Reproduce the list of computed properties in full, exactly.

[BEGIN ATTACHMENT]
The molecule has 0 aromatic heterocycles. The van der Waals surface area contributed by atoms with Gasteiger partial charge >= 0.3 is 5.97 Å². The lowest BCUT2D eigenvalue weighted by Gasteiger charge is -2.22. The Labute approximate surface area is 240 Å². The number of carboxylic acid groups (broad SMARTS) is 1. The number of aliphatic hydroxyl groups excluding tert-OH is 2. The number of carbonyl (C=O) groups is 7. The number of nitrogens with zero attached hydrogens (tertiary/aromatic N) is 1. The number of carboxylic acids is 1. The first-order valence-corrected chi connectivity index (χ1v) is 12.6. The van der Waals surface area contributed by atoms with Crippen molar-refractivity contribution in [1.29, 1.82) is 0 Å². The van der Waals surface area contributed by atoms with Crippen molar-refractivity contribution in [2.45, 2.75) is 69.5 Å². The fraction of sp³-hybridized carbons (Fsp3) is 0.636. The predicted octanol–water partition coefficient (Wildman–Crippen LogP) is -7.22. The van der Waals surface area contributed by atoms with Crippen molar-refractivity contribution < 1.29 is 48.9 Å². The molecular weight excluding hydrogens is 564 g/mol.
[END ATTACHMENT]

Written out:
The molecule has 0 aromatic heterocycles. The van der Waals surface area contributed by atoms with Gasteiger partial charge >= 0.3 is 5.97 Å². The lowest BCUT2D eigenvalue weighted by Gasteiger charge is -2.22. The Labute approximate surface area is 240 Å². The number of carboxylic acid groups (broad SMARTS) is 1. The number of aliphatic hydroxyl groups excluding tert-OH is 2. The number of carbonyl (C=O) groups is 7. The number of nitrogens with zero attached hydrogens (tertiary/aromatic N) is 1. The number of carboxylic acids is 1. The first-order valence-corrected chi connectivity index (χ1v) is 12.6. The van der Waals surface area contributed by atoms with Crippen molar-refractivity contribution in [1.29, 1.82) is 0 Å². The van der Waals surface area contributed by atoms with Crippen molar-refractivity contribution in [2.45, 2.75) is 69.5 Å². The fraction of sp³-hybridized carbons (Fsp3) is 0.636. The predicted octanol–water partition coefficient (Wildman–Crippen LogP) is -7.22. The van der Waals surface area contributed by atoms with Crippen molar-refractivity contribution < 1.29 is 48.9 Å². The molecular weight excluding hydrogens is 564 g/mol.